Just because no one can see you sit down at your desk every day (possibly, starting time is 8 a.m.) does not mean that having a daily routine is not critical.
Bookend your work day with exercise or use the incentive of getting the work day done before you move onto a hobby, exercise, home projects or your favorite tv show.
Do the Starbucks run, dog walk or school drop-off as a way of leaving the house and then on return settling into the work routine.
In my early days of working at home, I would schedule projects and tasks in Outlook just as you might a meeting with the goal of finishing specific activities within a specific period of time and holding myself accountable.
Be clear to any family members that once you get your work done, you can be available to them with your full-attention.
Research studies reveal that in your normal work day it is healthy to get up from your chair and move around every half hour.
Don’t feel guilty about taking a walk while doing a call. There are no bonus points for refusing to move from your desk chair.
4. Avoid common collaboration and communications mistakes
Scheduled client and prospect meetings can be moved to a phone call or web meeting.
An app like Calendly can automate the scheduling of meetings.
Client or sponsored events can become webinars
To master these new technology-enabled meetings, don’t struggle in silence. Instead, get the help or training you need.
Team collaboration may be a little trickier, especially as many advisors are accustomed to working with others ad hoc or in real-time in the office.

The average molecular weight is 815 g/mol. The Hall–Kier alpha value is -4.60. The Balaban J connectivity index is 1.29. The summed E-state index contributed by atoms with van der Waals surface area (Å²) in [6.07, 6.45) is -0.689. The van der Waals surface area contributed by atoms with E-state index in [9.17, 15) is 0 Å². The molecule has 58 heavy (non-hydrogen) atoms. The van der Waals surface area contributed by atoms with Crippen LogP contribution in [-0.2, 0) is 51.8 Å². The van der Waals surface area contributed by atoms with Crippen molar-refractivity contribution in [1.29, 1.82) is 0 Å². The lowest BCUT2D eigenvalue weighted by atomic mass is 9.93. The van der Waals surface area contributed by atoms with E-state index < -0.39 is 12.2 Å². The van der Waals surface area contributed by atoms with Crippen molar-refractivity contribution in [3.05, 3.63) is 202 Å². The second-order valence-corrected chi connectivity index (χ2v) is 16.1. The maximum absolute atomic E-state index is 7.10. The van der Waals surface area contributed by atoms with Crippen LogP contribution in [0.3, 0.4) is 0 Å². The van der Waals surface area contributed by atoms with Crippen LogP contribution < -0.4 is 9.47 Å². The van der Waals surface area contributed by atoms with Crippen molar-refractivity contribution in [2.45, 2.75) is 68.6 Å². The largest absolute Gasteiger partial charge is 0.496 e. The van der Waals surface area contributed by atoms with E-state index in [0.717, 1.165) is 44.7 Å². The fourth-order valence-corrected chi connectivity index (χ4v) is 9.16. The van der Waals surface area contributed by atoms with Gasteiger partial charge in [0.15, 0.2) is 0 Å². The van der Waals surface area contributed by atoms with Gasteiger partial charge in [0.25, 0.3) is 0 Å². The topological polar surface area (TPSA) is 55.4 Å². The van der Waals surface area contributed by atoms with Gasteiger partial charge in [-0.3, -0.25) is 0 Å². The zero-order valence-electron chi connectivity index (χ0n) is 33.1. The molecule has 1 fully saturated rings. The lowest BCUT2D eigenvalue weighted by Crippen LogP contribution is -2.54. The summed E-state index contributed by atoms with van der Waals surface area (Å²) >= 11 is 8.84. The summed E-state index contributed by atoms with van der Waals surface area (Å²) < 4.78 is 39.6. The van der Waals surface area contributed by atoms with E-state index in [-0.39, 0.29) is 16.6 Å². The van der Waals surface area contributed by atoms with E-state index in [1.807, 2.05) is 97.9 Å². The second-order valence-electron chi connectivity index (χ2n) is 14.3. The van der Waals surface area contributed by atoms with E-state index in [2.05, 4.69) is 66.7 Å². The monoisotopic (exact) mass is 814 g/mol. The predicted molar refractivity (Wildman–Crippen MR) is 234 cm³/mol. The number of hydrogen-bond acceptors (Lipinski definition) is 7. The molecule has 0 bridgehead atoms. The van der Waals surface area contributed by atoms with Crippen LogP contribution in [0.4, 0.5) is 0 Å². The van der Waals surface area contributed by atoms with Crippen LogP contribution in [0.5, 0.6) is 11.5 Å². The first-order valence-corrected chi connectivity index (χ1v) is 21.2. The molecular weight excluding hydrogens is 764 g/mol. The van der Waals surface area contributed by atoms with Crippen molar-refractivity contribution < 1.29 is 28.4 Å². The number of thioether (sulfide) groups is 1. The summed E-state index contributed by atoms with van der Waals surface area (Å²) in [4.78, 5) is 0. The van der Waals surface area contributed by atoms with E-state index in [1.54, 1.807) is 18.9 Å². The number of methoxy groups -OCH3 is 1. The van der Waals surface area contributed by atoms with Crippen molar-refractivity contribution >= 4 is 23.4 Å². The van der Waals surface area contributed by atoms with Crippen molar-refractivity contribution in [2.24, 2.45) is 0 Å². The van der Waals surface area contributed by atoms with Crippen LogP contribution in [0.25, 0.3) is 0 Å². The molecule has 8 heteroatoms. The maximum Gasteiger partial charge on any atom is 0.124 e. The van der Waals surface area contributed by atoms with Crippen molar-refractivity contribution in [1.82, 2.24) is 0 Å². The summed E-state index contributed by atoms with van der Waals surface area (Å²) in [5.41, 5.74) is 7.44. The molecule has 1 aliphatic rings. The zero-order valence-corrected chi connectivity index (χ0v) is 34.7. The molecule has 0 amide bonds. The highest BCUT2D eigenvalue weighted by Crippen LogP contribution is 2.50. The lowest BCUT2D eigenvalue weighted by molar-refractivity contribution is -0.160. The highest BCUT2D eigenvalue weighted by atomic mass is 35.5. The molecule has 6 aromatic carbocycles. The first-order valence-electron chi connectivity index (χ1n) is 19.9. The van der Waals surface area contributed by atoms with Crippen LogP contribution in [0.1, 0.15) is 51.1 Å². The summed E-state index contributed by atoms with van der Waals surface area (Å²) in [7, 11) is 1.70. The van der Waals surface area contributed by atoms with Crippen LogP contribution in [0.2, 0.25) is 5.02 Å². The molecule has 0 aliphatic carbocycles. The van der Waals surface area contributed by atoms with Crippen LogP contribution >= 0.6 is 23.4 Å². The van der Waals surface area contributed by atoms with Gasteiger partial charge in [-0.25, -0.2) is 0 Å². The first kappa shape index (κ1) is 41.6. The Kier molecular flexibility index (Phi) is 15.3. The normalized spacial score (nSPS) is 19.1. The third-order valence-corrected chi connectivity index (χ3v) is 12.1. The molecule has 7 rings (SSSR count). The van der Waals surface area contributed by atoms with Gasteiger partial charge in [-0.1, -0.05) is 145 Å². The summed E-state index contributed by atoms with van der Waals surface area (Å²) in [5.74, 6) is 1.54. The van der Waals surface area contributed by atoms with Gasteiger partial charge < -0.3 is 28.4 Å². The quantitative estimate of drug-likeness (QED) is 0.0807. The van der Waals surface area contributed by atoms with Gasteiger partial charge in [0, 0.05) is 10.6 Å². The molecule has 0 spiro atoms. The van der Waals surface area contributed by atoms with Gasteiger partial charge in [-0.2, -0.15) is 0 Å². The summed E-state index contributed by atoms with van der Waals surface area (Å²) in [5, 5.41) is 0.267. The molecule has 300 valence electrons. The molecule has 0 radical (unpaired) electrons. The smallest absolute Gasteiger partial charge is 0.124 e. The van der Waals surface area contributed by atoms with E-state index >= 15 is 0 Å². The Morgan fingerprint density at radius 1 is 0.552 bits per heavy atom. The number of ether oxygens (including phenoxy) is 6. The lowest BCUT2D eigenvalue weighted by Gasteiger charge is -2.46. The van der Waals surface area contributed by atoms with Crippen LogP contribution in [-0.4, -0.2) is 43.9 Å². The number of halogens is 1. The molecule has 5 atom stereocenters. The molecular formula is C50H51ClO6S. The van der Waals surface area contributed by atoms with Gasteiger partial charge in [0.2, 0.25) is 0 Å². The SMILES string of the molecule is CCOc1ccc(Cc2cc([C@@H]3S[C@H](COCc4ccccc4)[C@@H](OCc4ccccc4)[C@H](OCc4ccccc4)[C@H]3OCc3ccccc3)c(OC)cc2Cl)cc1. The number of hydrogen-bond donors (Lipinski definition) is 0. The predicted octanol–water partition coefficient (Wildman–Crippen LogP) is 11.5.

Have a standing team meeting daily via conference call or web meeting and review the list of questions or projects for the day or the week.
If there are changes in workflow based on your team working at home, designate one team member as project manager to ensure nothing falls through the cracks.
Also, document sharing apps like Google Drive or collaboration tools like Microsoft Teams have been helpful in other industries, as long as you are able to meet security and compliance standards.
5. Failing to turn lemons into lemonade
Networking meetings, events or conferences may have to be put on hold, but that brings new opportunities.
Perhaps there are important but not urgent projects like a website update that can be completed during this period.
For example, it may be time to update your LinkedIn profile and update your connections. Or you could investigate new technologies to help manage your practice.
Take an online class on a topic of interest, finally setting aside the time to focus on a new designation or certification. Perhaps a cancelled conference may hold its sessions virtually, and you can attend and participate.
An advisor client held in-person meetings quarterly with all their clients, which included talking about the wealth management “topic of the quarter.”
He used a temporary health situation that limited travel to test a webinar on the “topic of the quarter,” and it was a huge success for both clients and the advisor. He saved over 100 hours each quarter and opened up more time for individual conversation and work.
Finally, remember that working from home is truly that. Find a combination of the space, technology, routine and norms that allow you to be productive and valuable to your clients.
Bob Hanson is co-author of Marketing Power for Financial Advisors. Get his new report, “7 Secrets of Winning Webinars, Online Events, and Video Marketing” here.